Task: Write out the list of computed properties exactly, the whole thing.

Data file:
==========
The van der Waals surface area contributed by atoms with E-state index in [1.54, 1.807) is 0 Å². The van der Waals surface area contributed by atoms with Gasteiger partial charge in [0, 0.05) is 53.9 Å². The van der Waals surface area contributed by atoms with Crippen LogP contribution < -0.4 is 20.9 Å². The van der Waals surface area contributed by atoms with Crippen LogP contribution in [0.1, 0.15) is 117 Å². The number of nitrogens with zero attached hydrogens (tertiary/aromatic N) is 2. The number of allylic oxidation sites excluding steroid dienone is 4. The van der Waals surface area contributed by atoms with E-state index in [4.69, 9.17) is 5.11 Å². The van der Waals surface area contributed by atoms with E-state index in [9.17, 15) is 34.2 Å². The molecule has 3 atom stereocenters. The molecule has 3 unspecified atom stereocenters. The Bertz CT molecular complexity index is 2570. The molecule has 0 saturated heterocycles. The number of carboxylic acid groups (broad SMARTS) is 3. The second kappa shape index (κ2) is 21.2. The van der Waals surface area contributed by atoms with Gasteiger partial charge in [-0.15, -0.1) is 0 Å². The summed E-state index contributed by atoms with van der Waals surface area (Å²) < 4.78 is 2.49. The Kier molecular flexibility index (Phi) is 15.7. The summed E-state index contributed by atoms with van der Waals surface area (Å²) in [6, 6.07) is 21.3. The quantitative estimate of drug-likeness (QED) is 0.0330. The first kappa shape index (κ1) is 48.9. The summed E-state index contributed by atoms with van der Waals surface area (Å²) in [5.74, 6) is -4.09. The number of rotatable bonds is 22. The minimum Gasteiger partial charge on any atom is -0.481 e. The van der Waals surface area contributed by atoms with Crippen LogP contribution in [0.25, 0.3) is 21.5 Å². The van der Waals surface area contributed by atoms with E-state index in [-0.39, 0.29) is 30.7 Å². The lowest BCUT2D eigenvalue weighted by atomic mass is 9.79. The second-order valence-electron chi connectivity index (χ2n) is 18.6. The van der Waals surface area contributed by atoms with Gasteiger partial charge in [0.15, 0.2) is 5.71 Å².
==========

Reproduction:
The van der Waals surface area contributed by atoms with E-state index in [1.54, 1.807) is 0 Å². The van der Waals surface area contributed by atoms with Gasteiger partial charge in [0, 0.05) is 53.9 Å². The van der Waals surface area contributed by atoms with Crippen LogP contribution < -0.4 is 20.9 Å². The van der Waals surface area contributed by atoms with Crippen LogP contribution in [0.1, 0.15) is 117 Å². The number of nitrogens with zero attached hydrogens (tertiary/aromatic N) is 2. The number of allylic oxidation sites excluding steroid dienone is 4. The van der Waals surface area contributed by atoms with E-state index in [4.69, 9.17) is 5.11 Å². The van der Waals surface area contributed by atoms with E-state index in [9.17, 15) is 34.2 Å². The molecule has 3 atom stereocenters. The molecule has 3 unspecified atom stereocenters. The Bertz CT molecular complexity index is 2570. The molecule has 0 saturated heterocycles. The number of carboxylic acid groups (broad SMARTS) is 3. The second kappa shape index (κ2) is 21.2. The van der Waals surface area contributed by atoms with Gasteiger partial charge in [-0.15, -0.1) is 0 Å². The summed E-state index contributed by atoms with van der Waals surface area (Å²) < 4.78 is 2.49. The Kier molecular flexibility index (Phi) is 15.7. The summed E-state index contributed by atoms with van der Waals surface area (Å²) in [6, 6.07) is 21.3. The quantitative estimate of drug-likeness (QED) is 0.0330. The first kappa shape index (κ1) is 48.9. The summed E-state index contributed by atoms with van der Waals surface area (Å²) in [5.74, 6) is -4.09. The number of rotatable bonds is 22. The minimum Gasteiger partial charge on any atom is -0.481 e. The van der Waals surface area contributed by atoms with Crippen LogP contribution in [0.25, 0.3) is 21.5 Å². The van der Waals surface area contributed by atoms with E-state index in [-0.39, 0.29) is 30.7 Å². The lowest BCUT2D eigenvalue weighted by atomic mass is 9.79. The second-order valence-electron chi connectivity index (χ2n) is 18.6. The van der Waals surface area contributed by atoms with Gasteiger partial charge in [0.15, 0.2) is 5.71 Å².